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J.D. Vance Trump Trial
Sens. J.D. Vance and Tommy Tuberville speak at a press conference across the street from the Manhattan criminal court. Stefan Jeremiah/AP

Lawmakers Turn Trump Trial Trip Into Republican Rite of Passage

Republicans are playing “hooky from work,” as one GOP lawmaker put it, to show their support for Trump when they’re supposed to be representing their constituents in Congress.

With 20 minutes to go until the House held its first votes of the day around 4 p.m. on Thursday, nearly a dozen Republicans were still on an Amtrak train from Manhattan to Washington, D.C.

Their absences wouldn’t mean much in a typical Congress, but for the GOP’s paper-thin majority, just a few missing lawmakers means GOP leaders have to delay votes — or risk Democrats, temporarily, holding the majority on the House floor.

But as former President Donald Trump stands trial in Manhattan, his most devoted lawmakers have decided it’s more important to make appearances at the courthouse than it is to show up for work in Congress, proverbially kissing the ring and literally positioning themselves for future spots in a theoretical Trump administration.

Many GOP lawmakers hardly see a problem.

“We don’t have much to do up here anymore,” said Rep. Troy Nehls, who wore a tie with the former president’s portrait plastered over it on Thursday.

Nehls wasn’t one of the House Republicans who chose to attend Trump’s trial — at least on this day — but he certainly isn’t ruling out an appearance.

Many Republicans seem to think standing by Trump at this pivotal moment is more important than spending time in the Capitol, attending hearings and voting in committees. The truth is, the Trump trial has already begun interfering with House business; the House Oversight Committee moved a markup from Thursday morning to 8 p.m. to accommodate committee members who wanted to show their support for Trump in New York.

“Nothing animates the concept of do-nothing Congress more than canceling hearings and missing votes to go watch your nominee’s criminal trial,” Democratic Rep. Eric Swalwell said.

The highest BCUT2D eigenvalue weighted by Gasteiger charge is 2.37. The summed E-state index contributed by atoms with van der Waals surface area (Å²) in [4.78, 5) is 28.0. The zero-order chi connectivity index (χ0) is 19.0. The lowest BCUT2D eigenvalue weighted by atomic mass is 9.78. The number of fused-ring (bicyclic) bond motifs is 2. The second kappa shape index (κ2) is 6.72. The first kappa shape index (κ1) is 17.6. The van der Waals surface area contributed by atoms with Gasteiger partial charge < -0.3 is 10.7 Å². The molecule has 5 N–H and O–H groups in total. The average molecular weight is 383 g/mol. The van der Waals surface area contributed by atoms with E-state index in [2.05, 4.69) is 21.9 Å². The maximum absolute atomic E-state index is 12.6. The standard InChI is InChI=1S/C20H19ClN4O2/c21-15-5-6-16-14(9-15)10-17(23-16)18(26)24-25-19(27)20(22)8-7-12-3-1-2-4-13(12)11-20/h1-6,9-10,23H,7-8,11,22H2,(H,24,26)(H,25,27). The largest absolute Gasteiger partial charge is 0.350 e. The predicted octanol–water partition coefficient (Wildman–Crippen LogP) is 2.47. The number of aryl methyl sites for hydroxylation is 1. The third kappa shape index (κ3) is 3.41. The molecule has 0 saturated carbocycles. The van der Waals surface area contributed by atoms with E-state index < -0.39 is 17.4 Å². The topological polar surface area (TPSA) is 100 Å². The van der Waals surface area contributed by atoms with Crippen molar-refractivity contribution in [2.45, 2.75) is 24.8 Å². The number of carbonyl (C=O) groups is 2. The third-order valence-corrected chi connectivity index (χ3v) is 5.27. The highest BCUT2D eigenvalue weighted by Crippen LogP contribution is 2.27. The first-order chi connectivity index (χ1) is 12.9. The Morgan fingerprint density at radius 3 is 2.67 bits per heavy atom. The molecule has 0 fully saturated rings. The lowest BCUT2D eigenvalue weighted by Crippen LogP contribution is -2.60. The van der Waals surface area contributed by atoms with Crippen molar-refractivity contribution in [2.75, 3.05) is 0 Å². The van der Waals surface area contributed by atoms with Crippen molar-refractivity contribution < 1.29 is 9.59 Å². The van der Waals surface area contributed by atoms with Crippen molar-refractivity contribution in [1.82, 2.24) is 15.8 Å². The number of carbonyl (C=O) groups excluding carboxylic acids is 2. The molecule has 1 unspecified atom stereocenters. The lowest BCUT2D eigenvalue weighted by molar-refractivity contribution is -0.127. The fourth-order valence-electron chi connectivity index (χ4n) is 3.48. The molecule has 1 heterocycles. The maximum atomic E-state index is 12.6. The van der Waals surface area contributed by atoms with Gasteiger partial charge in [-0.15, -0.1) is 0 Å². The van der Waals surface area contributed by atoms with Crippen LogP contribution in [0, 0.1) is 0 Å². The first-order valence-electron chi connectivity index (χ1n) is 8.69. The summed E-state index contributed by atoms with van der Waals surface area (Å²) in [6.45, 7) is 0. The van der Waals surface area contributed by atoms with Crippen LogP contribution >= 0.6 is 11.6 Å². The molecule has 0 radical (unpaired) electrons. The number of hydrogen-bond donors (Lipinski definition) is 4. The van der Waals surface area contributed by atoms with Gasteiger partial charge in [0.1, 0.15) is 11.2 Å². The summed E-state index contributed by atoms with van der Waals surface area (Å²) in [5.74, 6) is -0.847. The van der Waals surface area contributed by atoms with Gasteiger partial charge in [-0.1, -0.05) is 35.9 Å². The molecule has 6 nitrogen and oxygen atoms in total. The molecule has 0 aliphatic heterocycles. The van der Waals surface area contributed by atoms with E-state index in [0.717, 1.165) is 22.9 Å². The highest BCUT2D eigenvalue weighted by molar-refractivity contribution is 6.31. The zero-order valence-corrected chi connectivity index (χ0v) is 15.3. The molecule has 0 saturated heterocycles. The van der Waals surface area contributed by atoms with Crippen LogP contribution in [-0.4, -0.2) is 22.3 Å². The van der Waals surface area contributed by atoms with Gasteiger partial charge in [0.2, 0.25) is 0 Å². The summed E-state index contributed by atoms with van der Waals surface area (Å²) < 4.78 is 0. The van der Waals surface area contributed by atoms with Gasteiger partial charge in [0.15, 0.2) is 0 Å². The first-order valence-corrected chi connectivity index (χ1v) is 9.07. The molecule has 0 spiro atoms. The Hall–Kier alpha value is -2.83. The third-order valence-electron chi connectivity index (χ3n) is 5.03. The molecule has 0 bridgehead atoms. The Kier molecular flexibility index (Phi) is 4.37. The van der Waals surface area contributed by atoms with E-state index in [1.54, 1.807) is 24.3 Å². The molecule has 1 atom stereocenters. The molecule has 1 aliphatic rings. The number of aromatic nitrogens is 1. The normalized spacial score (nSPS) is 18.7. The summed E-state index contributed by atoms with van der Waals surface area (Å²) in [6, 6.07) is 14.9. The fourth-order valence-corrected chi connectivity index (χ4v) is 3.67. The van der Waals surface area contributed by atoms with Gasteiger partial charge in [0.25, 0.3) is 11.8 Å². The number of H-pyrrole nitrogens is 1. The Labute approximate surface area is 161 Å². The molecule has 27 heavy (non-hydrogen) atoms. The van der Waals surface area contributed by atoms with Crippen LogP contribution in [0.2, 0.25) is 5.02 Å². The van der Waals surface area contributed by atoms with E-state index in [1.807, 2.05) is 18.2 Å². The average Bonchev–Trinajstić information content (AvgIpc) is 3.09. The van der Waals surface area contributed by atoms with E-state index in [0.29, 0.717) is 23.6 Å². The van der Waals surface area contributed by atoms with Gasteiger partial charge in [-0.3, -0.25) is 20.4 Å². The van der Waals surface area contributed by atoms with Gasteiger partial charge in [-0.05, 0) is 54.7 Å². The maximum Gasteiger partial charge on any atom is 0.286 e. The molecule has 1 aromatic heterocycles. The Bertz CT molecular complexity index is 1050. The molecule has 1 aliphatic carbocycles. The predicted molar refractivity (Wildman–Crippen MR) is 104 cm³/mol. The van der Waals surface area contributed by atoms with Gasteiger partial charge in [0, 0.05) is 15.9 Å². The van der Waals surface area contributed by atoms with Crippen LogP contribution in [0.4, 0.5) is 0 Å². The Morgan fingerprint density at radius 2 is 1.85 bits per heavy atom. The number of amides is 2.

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Former President Donald Trump exits the courtroom for a break. Eduardo Munoz Alvarez/AP

But it’s not just Democrats criticizing the show of support at the expense of legislative business. One House Republican told NOTUS that they understand people who think Trump should be president, but this member said they didn’t understand rallying around the former president at a trial where “he has pretty clearly done something that most Americans find abhorrent.”

“We have real, actual work that we’re doing, and people are going to play hooky from work to go hang out with a friend in New York. That’s not how I was raised, and I think it’s unfortunate that, apparently, some people were raised differently,” this GOP member said under the condition of anonymity.

The anonymity might be for good reason. More members are expected to attend the trial and show their support in the closing days. Republican Rep. Eric Burlison of Missouri said he wanted to go to Manhattan with the group today, but spots were limited in the courtroom. He told NOTUS he’ll go to New York on Monday instead.

Burlison also noted that the courtroom appearances weren’t officially organized by the Freedom Caucus — of which Burlison is a member — but he said Freedom Caucus members independently organized the visits.

“It really does give him encouragement; he really does appreciate it,” Burlison said of Trump. “Sometimes through your toughest times, it’s the people that stand next to you that help you get through it — and they’ll never forget.”

It’s that last note — that Trump may not soon forget the gesture — that may be most revealing. Nehls acknowledged as much to NOTUS.

“He’s our nominee, he’s gonna be the 47th president, they may be going up there because they may want to get a little face time with them,” Nehls said. “Not a bad idea.”

Of the 11 Republicans who went to New York on Thursday, three didn’t even bother coming back for votes: Reps. Anna Paulina Luna of Florida, Lauren Boebert of Colorado and Trump favorite Matt Gaetz of Florida.

As for the Republicans staying in D.C., many still wanted to note that didn’t mean they’re not supporting Trump from afar.

One such Republican, Rep. Tim Burchett of Tennessee, said that while he supports Trump, he’ll stick to supporting him from D.C.

Burchett told NOTUS he had never been to New York — “It’s not really on my bucket list,” he said — but he noted that Trump already had plenty of support in the courtroom.

“I’m the 435th most powerful member of Congress,” Burchett claimed. “I’m not sure President Trump’s gonna lay awake at night thinking, ‘Dadgum, why wasn’t Tim Burchett there?’”

Katherine Swartz is a NOTUS reporter and an Allbritton Journalism Institute fellow.